What went right?

Having a full experience and a piece of software you can call game.

Having said to make a simpler game, the experience wanting to make an Action-Adventure, with Story, and Atmosphere, still was achieved to some extent, in some parts more in some parts less. But going through planning it, implementing it, testing it and trying to let it connect with other mechanics and the ending condition, still worked out and people playing it, see through the idea of such an experience and that was very satisfying to hear and see.

What I have learned

  • Don’t lose focus
  • Create visible gameplay first, before trying to make a backbone that is beautiful commented and works effectively, the gameplay will change anyway and you need to redo it again. Its lost time.
  • Test it early, regularly, all the time by others and yourself and write it down, analyze it, implement it and test it again
  • Don’t lose faith in what you are doing, things will work out if you keep going
  • The Game won’t be as you imagined
  • Innovative design isn’t yours to find? No problem, include and work on the things you know how to do and try the best to present them
  • If you lose 4 months before the game becomes a game, they aren’t lost, just part of the process to get you there.
  • Once own design of narration, gameplay or experiences is an expression of what you know and saw in life. As a gamer I play mostly RPGs and Action-Adventure. Don’t lie to your creative inner self of what you know. Don’t try to innovate where you aren’t yet experienced enough. If that is the goal, try to play more of the games outside your comfort zone, and go out and experience life and study it to maybe find it, but don’t be disappointed if not, its not going to happen for all of us and is not the end of the world.
  • Don’t be an ego about showing off your game. Might not be always fun or not at all, but a lot of your peers still will see the work and passion that went in to it, be proud about that.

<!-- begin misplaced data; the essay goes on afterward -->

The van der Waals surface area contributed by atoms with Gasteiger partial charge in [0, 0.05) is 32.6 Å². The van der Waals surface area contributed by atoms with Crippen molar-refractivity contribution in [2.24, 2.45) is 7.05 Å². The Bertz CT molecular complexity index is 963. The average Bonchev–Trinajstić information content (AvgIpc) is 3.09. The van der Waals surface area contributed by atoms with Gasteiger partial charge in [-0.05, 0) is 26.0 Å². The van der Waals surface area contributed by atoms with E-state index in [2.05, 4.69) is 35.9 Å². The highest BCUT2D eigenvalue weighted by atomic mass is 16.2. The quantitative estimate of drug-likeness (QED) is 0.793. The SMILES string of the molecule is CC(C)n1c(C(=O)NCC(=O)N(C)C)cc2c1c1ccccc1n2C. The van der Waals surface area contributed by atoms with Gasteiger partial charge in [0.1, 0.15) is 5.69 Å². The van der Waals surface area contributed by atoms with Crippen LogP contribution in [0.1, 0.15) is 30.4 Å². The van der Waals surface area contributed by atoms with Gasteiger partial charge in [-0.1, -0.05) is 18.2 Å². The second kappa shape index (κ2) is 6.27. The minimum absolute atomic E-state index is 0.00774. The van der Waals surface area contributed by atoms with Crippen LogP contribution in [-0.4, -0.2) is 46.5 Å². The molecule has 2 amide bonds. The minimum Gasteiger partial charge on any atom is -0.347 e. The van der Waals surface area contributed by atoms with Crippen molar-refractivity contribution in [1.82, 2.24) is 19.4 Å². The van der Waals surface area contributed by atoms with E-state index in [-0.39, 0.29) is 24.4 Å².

• Never deny yourself that badge of honor, finishing something
  • If the game is done, leave it alone and come back after you celebrated with your love once that you did it and see the sun.

Closing Remarks

I am very happy that I went through this experience. I personally wouldn't go back and do it differently, I think I needed it really and adds just to the many life lessons I had the privileged to receive over the last couple of years trying to develop games.

Thank you

I wanted to say thank you especially to my girlfriend Bettina who gave me so much strength, courage and love, without you this wouldn’t be possible! Thank you for all the patience towards me, the long nights I wasn’t in bed, my grumpiness, and that I always was too tired for anything to do together.

To David Solis who made such a wonderful Music Theme, to Ernest creating the Puzzle Riddle Sounds.

To Kirsten and Lilly to VO my game, you made something special for me!

To Luos for your wonderful Cave on the Marketplace and giving me early access and inspiring some of the riddles!

To Martin Ekdal and his Team at Simplygon to let me use the SDK!

Thanks to Chantel of Adobe (Former Mixamo) for letting me use your products! They are awesome!

To the Unreal Engine 4 Team, you all rock and thanks for the support and huge gift given to us! Blueprint became really a creative empowerment that for a person like me, living between Business, Technology and Design, became a very satisfying experience over the months I used since you publicly released the Engine. Thank You!

And all you guys out there who really took care that I won’t die in the process giving me from time to time a break, a drink or two, and some food.

Gameplay Video 01

Gameplay Video 02

The End and Credits

Title Theme "Nina" by David Solis